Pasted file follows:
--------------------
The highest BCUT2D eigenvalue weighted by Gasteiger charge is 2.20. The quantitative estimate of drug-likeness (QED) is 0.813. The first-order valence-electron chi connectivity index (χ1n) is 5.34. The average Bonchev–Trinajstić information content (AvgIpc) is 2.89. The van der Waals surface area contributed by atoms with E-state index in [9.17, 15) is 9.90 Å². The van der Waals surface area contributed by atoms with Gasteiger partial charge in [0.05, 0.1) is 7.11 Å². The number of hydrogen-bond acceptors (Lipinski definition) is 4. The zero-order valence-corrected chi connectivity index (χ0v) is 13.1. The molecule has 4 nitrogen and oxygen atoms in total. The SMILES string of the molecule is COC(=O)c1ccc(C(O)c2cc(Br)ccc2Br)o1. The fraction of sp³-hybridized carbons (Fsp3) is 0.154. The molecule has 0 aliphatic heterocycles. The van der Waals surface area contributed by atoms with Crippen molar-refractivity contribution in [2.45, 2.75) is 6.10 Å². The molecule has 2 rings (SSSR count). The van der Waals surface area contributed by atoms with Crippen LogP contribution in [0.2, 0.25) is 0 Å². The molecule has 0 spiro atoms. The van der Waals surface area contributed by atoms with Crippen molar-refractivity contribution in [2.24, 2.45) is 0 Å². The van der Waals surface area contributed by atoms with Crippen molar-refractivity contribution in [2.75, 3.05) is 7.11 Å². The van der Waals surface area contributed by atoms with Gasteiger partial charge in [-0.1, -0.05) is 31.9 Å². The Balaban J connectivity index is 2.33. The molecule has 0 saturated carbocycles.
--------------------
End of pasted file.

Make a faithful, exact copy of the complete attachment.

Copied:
The highest BCUT2D eigenvalue weighted by Gasteiger charge is 2.20. The quantitative estimate of drug-likeness (QED) is 0.813. The first-order valence-electron chi connectivity index (χ1n) is 5.34. The average Bonchev–Trinajstić information content (AvgIpc) is 2.89. The van der Waals surface area contributed by atoms with E-state index in [9.17, 15) is 9.90 Å². The van der Waals surface area contributed by atoms with Gasteiger partial charge in [0.05, 0.1) is 7.11 Å². The number of hydrogen-bond acceptors (Lipinski definition) is 4. The zero-order valence-corrected chi connectivity index (χ0v) is 13.1. The molecule has 4 nitrogen and oxygen atoms in total. The SMILES string of the molecule is COC(=O)c1ccc(C(O)c2cc(Br)ccc2Br)o1. The fraction of sp³-hybridized carbons (Fsp3) is 0.154. The molecule has 0 aliphatic heterocycles. The van der Waals surface area contributed by atoms with Crippen molar-refractivity contribution in [2.45, 2.75) is 6.10 Å². The molecule has 2 rings (SSSR count). The van der Waals surface area contributed by atoms with Crippen LogP contribution in [0.2, 0.25) is 0 Å². The molecule has 0 spiro atoms. The van der Waals surface area contributed by atoms with Crippen molar-refractivity contribution in [2.24, 2.45) is 0 Å². The van der Waals surface area contributed by atoms with Crippen molar-refractivity contribution in [2.75, 3.05) is 7.11 Å². The van der Waals surface area contributed by atoms with Gasteiger partial charge in [-0.1, -0.05) is 31.9 Å². The Balaban J connectivity index is 2.33. The molecule has 0 saturated carbocycles.